MAR 28, 2019 8:45 AM PDT

Can Computers Predict Our Death?

WRITTEN BY: Nouran Amin

Stethoscope on a computer (stock image). Credit: © lenetsnikolai / Fotolia via

A new study published in the journal PLOS ONE, suggests that computers are capable of teaching themselves to predict premature death—such research could greatly improve preventative healthcare in the future. Using a team of healthcare data scientists, the newly developed computer-based AI system was used to predict the risk of early death due to chronic disease in a middle-aged population study.

"Preventative healthcare is a growing priority in the fight against serious diseases so we have been working for a number of years to improve the accuracy of computerized health risk assessment in the general population. Most applications focus on a single disease area but predicting death due to several different disease outcomes is highly complex, especially given environmental and individual factors that may affect them,” says leading author of the study and Assistant Professor of Epidemiology and Data Science, Dr. Stephen Weng.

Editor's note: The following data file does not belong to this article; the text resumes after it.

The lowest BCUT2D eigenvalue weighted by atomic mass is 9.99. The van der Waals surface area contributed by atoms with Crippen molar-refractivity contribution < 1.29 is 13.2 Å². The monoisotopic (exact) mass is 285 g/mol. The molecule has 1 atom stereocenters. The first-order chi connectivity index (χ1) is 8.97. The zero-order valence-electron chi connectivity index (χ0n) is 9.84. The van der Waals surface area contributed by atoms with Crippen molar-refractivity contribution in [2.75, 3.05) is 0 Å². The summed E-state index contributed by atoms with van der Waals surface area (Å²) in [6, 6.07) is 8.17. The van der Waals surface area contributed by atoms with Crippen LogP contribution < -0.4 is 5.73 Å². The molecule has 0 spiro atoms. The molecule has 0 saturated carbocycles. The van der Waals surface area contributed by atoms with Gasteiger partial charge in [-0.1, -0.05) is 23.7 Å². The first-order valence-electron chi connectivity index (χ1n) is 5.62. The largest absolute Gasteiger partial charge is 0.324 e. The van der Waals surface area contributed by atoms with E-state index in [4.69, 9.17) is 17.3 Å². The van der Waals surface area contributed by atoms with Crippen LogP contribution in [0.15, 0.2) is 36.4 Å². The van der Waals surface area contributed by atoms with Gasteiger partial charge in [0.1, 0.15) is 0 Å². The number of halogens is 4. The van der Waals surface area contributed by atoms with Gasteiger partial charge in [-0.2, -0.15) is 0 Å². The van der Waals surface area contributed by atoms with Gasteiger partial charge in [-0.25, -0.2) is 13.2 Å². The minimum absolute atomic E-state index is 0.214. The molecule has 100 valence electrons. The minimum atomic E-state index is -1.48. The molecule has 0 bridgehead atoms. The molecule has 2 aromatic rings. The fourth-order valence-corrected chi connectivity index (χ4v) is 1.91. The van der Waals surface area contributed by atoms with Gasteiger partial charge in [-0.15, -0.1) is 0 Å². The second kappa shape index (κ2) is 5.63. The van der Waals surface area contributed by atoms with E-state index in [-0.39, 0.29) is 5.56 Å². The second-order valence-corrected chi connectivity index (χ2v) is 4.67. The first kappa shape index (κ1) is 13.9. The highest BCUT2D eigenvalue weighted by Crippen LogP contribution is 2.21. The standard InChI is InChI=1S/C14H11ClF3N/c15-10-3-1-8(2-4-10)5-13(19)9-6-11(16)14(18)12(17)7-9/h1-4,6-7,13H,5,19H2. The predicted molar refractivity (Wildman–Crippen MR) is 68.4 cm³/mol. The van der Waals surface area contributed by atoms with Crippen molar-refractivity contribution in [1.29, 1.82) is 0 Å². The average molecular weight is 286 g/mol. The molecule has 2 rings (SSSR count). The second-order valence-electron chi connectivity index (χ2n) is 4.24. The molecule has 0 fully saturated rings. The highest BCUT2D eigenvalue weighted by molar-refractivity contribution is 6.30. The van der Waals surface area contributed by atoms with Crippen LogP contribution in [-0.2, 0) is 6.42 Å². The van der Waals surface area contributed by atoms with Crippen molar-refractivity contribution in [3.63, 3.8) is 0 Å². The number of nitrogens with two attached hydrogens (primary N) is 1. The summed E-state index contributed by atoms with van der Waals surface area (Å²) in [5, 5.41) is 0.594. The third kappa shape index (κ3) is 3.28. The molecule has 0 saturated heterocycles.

The developed system are based on models known as as 'random forest' and 'deep learning'. Priamrly, based against the traditionally-used 'Cox regression' prediction model on age and gender – which is believed to now be the least accurate measure of mortality prediction.

“We have taken a major step forward in this field by developing a unique and holistic approach to predicting a person's risk of premature death by machine-learning. This uses computers to build new risk prediction models that take into account a wide range of demographic, biometric, clinical and lifestyle factors for each individual assessed, even their dietary consumption of fruit, vegetables and meat per day. We mapped the resulting predictions to mortality data from the cohort, using Office of National Statistics death records, the UK cancer registry and 'hospital episodes' statistics. We found machine learned algorithms were significantly more accurate in predicting death than the standard prediction models developed by a human expert."

Source: University of Nottingham

About the Author
Doctorate (PhD)
Nouran is a scientist, educator, and life-long learner with a passion for making science more communicable. When not busy in the lab isolating blood macrophages, she enjoys writing on various STEM topics.
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